This coordinated surge in combative coverage is a change under Xi Jinping’s tenure. In a blog post for the Institute of Commonwealth Studies, researcher and former long-serving BBC international news journalist Vivien Marsh reflected on how China’s English-language state-media news has evolved over time to become more centralized and aggressive in its messaging:
The relaunch of CCTV-News as CGTN (China Global Television Network) on the last day of 2016 brought about a deliberate change of tone. If CCTV-News was the product of Hu Jintao’s ‘soft power’ China, CGTN reflected the more assertive, uncompromising era of Xi Jinping in which the media’s role was to ‘have the Party as its family name’. CGTN did not abandon soft power but added sharp power to its mix, including the deliberate sowing of doubt in Western news reports and a muscular use of the West’s open social media platforms to proclaim Beijing’s views. Instead of ignoring Western accounts of the repression of Uyghurs in Xinjiang, as was normal for Chinese media, CGTN tackled them head-on. It used news features, documentaries and YouTube videos to praise Beijing’s uncompromising anti-terrorism measures and its ‘re-education’ of disadvantaged minorities. The channel highlighted Western narratives in order to deride them.
[…] In the push-pull between CGTN’s news staff and a new shoal of managers, ‘small acts of journalism’ in the channel’s China news appear to have been snuffed out. Nowadays the stars of the network are, increasingly, those who proclaim the Party line. This is a tragedy for talented Chinese journalists, and for many foreigners who joined the channel to do a professional job on an alternative agenda. There is still evidence of robust and credible reporting by CGTN on matters that do not directly involve Beijing, but news about China itself is the channel’s Achilles heel.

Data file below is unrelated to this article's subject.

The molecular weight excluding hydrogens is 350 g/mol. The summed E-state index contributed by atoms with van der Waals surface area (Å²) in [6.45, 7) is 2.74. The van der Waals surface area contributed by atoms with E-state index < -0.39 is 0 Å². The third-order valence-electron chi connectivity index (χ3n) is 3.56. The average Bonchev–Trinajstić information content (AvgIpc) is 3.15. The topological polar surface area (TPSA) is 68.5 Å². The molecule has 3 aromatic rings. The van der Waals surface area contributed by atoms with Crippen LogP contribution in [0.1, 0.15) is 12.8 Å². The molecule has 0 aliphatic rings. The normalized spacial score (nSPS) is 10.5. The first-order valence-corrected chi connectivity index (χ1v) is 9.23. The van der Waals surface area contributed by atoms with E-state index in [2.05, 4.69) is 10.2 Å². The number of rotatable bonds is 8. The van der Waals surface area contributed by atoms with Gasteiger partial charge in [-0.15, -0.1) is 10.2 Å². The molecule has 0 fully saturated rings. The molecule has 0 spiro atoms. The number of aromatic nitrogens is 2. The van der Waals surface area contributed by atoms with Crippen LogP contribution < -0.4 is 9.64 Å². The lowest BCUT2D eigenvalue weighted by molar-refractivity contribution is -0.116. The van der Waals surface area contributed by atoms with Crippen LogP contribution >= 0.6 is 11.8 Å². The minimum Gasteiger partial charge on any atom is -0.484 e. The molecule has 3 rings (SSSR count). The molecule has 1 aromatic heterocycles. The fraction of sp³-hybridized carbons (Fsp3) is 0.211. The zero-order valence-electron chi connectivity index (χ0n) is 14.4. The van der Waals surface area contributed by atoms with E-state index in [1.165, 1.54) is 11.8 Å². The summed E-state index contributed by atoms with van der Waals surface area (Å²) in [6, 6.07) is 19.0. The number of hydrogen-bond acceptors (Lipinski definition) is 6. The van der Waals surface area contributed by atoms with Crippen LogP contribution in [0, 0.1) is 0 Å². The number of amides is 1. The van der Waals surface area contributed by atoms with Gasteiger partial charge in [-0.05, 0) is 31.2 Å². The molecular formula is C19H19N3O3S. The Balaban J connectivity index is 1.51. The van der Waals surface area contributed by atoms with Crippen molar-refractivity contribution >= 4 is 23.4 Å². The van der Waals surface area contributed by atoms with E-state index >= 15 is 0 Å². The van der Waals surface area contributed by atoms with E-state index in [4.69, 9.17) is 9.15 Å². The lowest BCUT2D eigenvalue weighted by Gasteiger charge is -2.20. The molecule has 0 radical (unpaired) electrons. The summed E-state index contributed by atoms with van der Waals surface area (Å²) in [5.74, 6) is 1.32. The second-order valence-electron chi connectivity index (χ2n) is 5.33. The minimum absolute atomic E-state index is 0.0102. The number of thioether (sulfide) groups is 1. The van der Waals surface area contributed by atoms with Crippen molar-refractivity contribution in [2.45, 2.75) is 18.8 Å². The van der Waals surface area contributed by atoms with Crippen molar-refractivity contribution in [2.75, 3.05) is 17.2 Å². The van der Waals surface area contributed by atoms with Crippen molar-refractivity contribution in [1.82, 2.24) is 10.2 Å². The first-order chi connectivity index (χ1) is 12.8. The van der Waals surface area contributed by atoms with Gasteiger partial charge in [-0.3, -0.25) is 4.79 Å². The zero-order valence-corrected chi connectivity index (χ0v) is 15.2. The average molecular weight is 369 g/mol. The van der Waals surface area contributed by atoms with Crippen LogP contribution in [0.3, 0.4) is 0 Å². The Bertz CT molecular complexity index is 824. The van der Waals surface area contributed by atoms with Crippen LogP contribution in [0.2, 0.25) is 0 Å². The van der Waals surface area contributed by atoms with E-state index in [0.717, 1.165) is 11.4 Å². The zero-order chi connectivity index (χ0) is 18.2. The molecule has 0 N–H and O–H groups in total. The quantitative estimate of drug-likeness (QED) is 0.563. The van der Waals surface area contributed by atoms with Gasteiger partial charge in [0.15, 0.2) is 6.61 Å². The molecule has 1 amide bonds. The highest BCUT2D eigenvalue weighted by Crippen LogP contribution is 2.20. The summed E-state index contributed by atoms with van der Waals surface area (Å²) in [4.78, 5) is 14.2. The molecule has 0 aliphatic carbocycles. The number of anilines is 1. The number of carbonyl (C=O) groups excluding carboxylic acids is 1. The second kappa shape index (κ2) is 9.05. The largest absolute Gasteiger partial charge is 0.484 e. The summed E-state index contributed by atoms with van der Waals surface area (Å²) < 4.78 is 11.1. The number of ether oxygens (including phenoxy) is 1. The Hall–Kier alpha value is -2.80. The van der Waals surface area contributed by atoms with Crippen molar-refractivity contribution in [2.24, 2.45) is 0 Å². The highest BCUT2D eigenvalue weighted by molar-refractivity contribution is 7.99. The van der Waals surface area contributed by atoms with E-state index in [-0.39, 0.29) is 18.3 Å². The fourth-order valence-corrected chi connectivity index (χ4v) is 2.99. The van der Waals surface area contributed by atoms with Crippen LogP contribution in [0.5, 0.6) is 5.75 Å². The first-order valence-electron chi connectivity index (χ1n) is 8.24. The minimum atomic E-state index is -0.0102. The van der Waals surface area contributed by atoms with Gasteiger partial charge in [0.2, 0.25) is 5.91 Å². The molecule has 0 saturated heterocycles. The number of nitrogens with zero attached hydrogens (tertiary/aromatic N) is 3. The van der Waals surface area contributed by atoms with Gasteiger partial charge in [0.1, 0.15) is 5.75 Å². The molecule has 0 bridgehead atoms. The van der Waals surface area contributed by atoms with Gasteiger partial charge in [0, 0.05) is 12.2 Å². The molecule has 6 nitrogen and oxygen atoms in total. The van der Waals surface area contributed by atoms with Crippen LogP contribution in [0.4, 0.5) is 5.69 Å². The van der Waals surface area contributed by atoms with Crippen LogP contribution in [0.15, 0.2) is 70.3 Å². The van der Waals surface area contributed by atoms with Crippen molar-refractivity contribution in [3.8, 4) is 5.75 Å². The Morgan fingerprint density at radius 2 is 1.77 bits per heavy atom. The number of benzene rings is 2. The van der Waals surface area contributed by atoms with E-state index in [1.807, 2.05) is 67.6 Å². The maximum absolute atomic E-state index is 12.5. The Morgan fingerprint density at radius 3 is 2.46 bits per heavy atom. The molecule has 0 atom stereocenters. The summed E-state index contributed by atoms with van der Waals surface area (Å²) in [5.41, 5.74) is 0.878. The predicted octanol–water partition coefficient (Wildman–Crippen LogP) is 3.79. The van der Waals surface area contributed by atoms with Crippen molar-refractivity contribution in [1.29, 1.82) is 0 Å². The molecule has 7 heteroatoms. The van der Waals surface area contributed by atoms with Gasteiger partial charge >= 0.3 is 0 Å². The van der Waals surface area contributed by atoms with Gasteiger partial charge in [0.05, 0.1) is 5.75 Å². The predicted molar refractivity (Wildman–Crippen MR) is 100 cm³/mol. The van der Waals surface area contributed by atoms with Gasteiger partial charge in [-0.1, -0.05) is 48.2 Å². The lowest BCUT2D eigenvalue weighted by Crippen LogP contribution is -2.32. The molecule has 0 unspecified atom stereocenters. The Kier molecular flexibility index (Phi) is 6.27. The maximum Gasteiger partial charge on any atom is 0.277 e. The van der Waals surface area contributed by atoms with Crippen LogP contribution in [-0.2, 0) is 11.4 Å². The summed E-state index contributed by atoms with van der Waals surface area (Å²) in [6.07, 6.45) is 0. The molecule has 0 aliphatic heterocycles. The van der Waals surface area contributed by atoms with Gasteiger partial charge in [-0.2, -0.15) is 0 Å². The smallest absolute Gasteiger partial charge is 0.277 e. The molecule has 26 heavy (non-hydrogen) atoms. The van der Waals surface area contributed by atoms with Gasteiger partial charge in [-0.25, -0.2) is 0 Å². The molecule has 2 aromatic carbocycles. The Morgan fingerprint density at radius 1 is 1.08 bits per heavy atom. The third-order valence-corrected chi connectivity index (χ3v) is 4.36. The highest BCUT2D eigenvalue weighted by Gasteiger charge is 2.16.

[…] The Chinese state does not need to be loved, it now appears – just to be heard and seen. [Source]
CCTV is a textbook example of projecting narratives without necessarily seeking to win over audiences. As Phil Cunningham documents in his CCTV Follies substack, CCTV’s news broadcast “Xinwen Lianbo” typically ends each segment by portraying havoc in the U.S. and other Western countries, while showing daily, glorifying footage of Russian military attacks in Ukraine. China’s “fight” reaction to the narrative battle over the war has only intensified since the invasion, and Chinese state media have led the charge.
Personnel changes also point to a future tightening of state media’s external communication strategy. This week, China announced that Cao Shumin will lead the country’s National Radio and Television Administration (NRTA). Cao was previously deputy director of the powerful Cyberspace Administration of China, tasked with censoring and managing content on the Chinese internet. She will now concurrently serve as a deputy minister of the CCP’s Central Propaganda Department. China Media Project described the global focus of the NRTA’s mission, and Cao’s ideological credentials: